HIST 161C 1W Pre-Modern East Asia
Elegant courtiers and eunuchs, ethical scholars, powerful Buddhist nuns, and impudent commoners were some of many groups that created the fabric of East Asian societies during the pre-modern period. This course looks at how such groups within China, Korea and Japan developed the foundations for powerful states and societies with flourishing economies and rich cultural diversity. In particular, we will focus on the inter-relationship of politics, religion, and culture as sources of East Asian interchange and identity. Students’ work will be evaluated through in-class participation, in-class quizzes, presentations and a variety of written assignments.
NOTE: This may be taken for a C credit.
RELI 134 R/C Japanese and Chinese Religious Traditions
This course examines both popular and formal religious traditions in China and Japan. The formal traditions, including Taoism, Confucianism, Buddhism, and Shinto, have shaped East Asian family, society, literature, art and even cooking for millennia, all while providing religious and spiritual grounding and meaning. The popular religious traditions of China and Japan are vibrant and lively and permeate everyday life as well as important community festivals and holidays. Our sources will draw on a wide range of texts, videos, images, and religious objects. Classes include both lecture and discussion; students will be evaluated through essay exams, short papers, a project, and analysis of texts.
RELI 200 R/C Pilgrimage
Pilgrimage is an ancient practice in which a person separates him or herself from familiar places, faces and routines to go on a quest to become physically, spiritually, and emotionally closer to the divine. The experience of pilgrimage is described as “liminal” (an in-between state); this state allows for great personal transformation. The range of experiences and stories of pilgrimage ranges from reverently spiritual to the bawdy and wild. In this class we will study major historically important pilgrimages that are still practiced today in Spain, Saudi Arabia, India, China, England, Japan and Korea. Materials will include accounts by pilgrims, videos, and the examination of the costumes and objects pilgrims carry with them (and take home), and the religious and historical significance of these journeys.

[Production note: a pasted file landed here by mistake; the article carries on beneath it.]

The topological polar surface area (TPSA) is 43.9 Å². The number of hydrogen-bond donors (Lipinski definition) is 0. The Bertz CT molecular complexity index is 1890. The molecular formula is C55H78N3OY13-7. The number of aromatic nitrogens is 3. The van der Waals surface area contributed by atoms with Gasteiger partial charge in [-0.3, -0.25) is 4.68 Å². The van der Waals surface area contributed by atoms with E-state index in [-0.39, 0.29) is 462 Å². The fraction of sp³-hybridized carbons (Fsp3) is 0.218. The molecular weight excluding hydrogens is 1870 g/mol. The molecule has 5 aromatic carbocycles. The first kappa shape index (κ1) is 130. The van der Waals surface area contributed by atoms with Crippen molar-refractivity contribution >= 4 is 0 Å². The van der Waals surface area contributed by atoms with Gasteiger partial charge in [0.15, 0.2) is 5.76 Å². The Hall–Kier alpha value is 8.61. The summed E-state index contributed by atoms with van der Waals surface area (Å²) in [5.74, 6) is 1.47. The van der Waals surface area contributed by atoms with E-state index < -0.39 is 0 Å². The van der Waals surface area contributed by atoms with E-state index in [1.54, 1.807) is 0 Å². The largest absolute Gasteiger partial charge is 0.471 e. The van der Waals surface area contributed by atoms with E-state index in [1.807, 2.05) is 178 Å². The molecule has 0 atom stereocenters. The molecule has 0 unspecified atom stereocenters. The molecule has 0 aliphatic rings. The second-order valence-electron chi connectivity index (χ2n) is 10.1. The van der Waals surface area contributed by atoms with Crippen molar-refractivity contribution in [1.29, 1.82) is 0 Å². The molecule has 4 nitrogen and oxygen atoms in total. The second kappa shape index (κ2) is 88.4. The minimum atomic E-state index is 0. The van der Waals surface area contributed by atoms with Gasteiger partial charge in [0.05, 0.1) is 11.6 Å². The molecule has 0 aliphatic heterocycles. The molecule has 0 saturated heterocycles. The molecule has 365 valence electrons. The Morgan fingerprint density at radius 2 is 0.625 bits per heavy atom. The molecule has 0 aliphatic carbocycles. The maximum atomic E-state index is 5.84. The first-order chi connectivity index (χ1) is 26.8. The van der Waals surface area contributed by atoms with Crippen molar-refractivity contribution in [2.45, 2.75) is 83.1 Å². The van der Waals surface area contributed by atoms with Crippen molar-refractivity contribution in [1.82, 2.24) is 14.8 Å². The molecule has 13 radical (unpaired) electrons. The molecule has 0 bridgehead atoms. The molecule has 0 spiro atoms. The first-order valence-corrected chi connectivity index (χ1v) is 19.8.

RELI 335W C/R Confucianism and Its Critics
Confucianism is an expression of values and an orientation to living that has permeated East Asian culture for thousands of years. This seminar will consider the history, central teachings, and institutions of the East Asian Confucian and Neo-Confucian traditions, and Confucianism as manifest in the modern world. We will read pivotal works of Cunfucians including the Analects, the Mencius, and the writings of Ban Zhao, Zhu, Xi, and Tu Wei-ming. These will be assessed in part in contrast to critics of Confucianism, ranging from classical philosophers to twentieth century Marxists and feminist scholars. The course will give students tools to understand important aspects of East Asia not only in the past but also in the present. Class will be conducted seminar style; students will be assessed through tests, presentations, and a term paper.
SOCI 245 W Gender in Society
So much of our understanding of ourselves is filtered through personal and societal conceptualizations of gender. We begin learning and experiencing social meanings of gender from the moment we are born. Yet, the meanings we learn are not universal. Anthropological studies on gender illustrate that the constructions of sex and gender vary cross-culturally. In this course we will examine how gender plays a role in the making of identities in various parts of the world taking Japan as a case study. Through this case study of Japanese understandings gender, the course will examine the construction of the gendered identities at work and play; sex, gender and the body; relationships and sexualities; public representations of gender; feminism; and other topics.